Zambia's economy was damaged by falling world prices for copper - by far its major export.
GV. Lusaka Zambian.
GV. Parliament Building Lusaka.
GV's. Zambian Prime Minister, Nalimino Mundia (2 shots)
SVs and GVs. People with groceries and shopping (3 shots)
GVs PAN corn fields (3 shots)
GV. wheat fields with farmer (3 shots)
Interview Executive secretary of the Commercial farmers Bureau, Mr. Jim Woods (english speech)
GV ZOOM INTO SV.
TRANSCRIPTION OF MR. JIM WOODS SEQ 9.
"The December rains failed completely, and in fact the rainy season could really said to have regun about the middle of January which is extremely late. Therefore all the early planted crops planted in November, are very damaged, and its clear that our fields in Southern Province will be no more than fifty per cent of potential, which means that yields this year will probably be 1 1/2 million bags from Southern Province."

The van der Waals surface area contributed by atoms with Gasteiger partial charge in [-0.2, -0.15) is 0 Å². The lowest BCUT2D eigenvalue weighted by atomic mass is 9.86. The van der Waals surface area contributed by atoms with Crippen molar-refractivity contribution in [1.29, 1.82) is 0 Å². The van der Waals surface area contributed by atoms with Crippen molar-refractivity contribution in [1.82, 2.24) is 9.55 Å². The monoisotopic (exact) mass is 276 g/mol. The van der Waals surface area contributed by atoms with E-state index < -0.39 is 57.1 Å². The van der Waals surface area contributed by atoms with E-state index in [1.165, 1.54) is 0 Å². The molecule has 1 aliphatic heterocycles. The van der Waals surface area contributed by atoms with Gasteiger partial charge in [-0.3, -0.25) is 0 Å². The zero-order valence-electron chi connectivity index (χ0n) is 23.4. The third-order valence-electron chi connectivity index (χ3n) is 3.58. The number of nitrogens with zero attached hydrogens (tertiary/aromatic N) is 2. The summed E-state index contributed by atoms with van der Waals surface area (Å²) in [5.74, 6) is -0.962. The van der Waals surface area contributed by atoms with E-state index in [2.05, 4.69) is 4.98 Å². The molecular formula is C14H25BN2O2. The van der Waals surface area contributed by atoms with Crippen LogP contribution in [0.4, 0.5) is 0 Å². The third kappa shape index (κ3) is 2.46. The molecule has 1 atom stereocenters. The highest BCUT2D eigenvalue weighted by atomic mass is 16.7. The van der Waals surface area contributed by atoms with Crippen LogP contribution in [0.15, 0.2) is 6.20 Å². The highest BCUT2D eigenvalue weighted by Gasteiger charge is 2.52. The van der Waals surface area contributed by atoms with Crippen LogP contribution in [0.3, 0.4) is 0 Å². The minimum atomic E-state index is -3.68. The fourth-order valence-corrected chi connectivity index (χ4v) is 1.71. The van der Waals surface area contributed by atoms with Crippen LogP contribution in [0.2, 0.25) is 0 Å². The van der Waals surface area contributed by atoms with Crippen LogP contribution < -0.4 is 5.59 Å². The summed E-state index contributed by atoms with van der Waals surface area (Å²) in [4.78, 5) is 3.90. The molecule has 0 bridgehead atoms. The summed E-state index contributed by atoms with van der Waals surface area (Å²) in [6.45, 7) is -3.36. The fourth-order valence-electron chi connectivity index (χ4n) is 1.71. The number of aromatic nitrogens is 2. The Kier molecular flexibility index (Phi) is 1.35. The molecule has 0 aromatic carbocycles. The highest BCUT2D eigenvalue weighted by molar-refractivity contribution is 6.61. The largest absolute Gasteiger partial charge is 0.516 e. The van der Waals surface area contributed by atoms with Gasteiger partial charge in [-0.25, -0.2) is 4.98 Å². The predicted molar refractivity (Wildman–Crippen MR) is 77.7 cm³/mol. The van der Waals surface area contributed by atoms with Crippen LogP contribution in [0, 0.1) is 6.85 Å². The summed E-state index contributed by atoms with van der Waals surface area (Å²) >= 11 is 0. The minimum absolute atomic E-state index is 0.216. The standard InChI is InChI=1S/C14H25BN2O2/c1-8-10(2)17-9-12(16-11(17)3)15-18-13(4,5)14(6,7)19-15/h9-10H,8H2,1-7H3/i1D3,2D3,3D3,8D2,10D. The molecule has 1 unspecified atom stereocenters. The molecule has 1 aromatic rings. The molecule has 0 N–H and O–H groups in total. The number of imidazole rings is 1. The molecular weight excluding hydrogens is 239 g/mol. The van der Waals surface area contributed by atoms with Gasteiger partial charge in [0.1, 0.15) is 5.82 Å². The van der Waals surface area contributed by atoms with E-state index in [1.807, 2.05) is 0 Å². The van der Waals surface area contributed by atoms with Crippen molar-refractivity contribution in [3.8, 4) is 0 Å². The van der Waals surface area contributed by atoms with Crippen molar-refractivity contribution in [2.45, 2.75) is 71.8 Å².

Script is copyright Reuters Limited. All rights reserved
Background: Zambia's economy was damaged by falling world prices for copper - by far its major export. In the January, the country's Socialist Government was having to grapple with further economic problems caused by a severe drought in the Southern Province. These were the major difficulties which Prime Minister Nalumino Mundia, addressed in his budget, delivered on January 28. It was described by one Zambian newspaper as "tough but realistic". Zambians were faced with rises in the cost of beer and spirits, cigarettes, sugar, and petroleum products, and new taxes were imposed on mineral exports. To deal with the drought, Mr. Mundia announce plans for new irrigation works and construction of dams and weirs. It was estimated that agricultural production had declined by 19 per cent in the previous year, but the Executive Secretary of the Commercial farmers Bureau, Mr. Jim Woods, believed the toll from the drought could rise even more, causing yet more problems.